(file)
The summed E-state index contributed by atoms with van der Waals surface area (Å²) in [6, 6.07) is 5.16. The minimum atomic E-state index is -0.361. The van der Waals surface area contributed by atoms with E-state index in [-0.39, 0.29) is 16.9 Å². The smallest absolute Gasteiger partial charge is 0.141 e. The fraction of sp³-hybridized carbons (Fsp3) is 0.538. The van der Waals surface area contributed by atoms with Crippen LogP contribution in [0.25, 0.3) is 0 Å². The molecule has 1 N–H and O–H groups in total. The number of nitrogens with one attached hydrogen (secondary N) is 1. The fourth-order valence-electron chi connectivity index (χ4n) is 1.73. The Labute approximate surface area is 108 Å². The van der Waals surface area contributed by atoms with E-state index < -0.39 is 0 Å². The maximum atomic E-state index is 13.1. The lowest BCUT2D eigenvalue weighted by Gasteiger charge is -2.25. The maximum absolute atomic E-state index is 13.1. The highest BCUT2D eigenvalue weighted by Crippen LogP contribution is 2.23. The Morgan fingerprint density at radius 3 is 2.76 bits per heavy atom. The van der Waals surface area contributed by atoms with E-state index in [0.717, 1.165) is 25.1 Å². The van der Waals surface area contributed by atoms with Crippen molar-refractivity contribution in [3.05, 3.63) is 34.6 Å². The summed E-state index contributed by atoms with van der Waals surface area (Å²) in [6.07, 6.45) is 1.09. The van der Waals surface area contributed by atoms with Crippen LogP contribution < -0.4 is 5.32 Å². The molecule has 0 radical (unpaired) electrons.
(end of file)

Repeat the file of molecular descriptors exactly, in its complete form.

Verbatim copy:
The summed E-state index contributed by atoms with van der Waals surface area (Å²) in [6, 6.07) is 5.16. The minimum atomic E-state index is -0.361. The van der Waals surface area contributed by atoms with E-state index in [-0.39, 0.29) is 16.9 Å². The smallest absolute Gasteiger partial charge is 0.141 e. The fraction of sp³-hybridized carbons (Fsp3) is 0.538. The van der Waals surface area contributed by atoms with Crippen LogP contribution in [0.25, 0.3) is 0 Å². The molecule has 1 N–H and O–H groups in total. The number of nitrogens with one attached hydrogen (secondary N) is 1. The fourth-order valence-electron chi connectivity index (χ4n) is 1.73. The Labute approximate surface area is 108 Å². The van der Waals surface area contributed by atoms with E-state index < -0.39 is 0 Å². The maximum atomic E-state index is 13.1. The lowest BCUT2D eigenvalue weighted by Gasteiger charge is -2.25. The maximum absolute atomic E-state index is 13.1. The highest BCUT2D eigenvalue weighted by Crippen LogP contribution is 2.23. The Morgan fingerprint density at radius 3 is 2.76 bits per heavy atom. The van der Waals surface area contributed by atoms with E-state index in [0.717, 1.165) is 25.1 Å². The van der Waals surface area contributed by atoms with Crippen molar-refractivity contribution in [3.05, 3.63) is 34.6 Å². The summed E-state index contributed by atoms with van der Waals surface area (Å²) in [6.07, 6.45) is 1.09. The van der Waals surface area contributed by atoms with Crippen LogP contribution < -0.4 is 5.32 Å². The molecule has 0 radical (unpaired) electrons.